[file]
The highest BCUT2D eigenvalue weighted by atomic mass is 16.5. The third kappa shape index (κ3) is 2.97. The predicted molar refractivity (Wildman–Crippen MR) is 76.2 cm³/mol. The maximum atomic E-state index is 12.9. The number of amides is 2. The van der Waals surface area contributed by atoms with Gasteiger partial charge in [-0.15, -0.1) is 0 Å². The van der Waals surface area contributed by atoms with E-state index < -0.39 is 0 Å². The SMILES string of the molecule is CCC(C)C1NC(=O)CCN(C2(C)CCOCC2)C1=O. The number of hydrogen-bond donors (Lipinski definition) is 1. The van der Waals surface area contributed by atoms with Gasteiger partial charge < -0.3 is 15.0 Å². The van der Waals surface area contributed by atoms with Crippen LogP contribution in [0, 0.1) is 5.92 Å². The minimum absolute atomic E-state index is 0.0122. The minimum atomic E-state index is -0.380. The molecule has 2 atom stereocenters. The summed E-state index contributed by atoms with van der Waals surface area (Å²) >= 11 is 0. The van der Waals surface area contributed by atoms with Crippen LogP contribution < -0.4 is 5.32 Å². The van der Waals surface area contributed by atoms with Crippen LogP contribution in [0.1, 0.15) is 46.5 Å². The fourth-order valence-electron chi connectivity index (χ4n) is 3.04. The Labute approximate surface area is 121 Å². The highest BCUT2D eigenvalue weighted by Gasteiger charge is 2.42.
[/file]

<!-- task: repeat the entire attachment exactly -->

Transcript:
The highest BCUT2D eigenvalue weighted by atomic mass is 16.5. The third kappa shape index (κ3) is 2.97. The predicted molar refractivity (Wildman–Crippen MR) is 76.2 cm³/mol. The maximum atomic E-state index is 12.9. The number of amides is 2. The van der Waals surface area contributed by atoms with Gasteiger partial charge in [-0.15, -0.1) is 0 Å². The van der Waals surface area contributed by atoms with E-state index < -0.39 is 0 Å². The SMILES string of the molecule is CCC(C)C1NC(=O)CCN(C2(C)CCOCC2)C1=O. The number of hydrogen-bond donors (Lipinski definition) is 1. The van der Waals surface area contributed by atoms with Gasteiger partial charge < -0.3 is 15.0 Å². The van der Waals surface area contributed by atoms with Crippen LogP contribution in [0, 0.1) is 5.92 Å². The minimum absolute atomic E-state index is 0.0122. The minimum atomic E-state index is -0.380. The molecule has 2 atom stereocenters. The summed E-state index contributed by atoms with van der Waals surface area (Å²) >= 11 is 0. The van der Waals surface area contributed by atoms with Crippen LogP contribution < -0.4 is 5.32 Å². The van der Waals surface area contributed by atoms with Crippen LogP contribution in [0.1, 0.15) is 46.5 Å². The fourth-order valence-electron chi connectivity index (χ4n) is 3.04. The Labute approximate surface area is 121 Å². The highest BCUT2D eigenvalue weighted by Gasteiger charge is 2.42.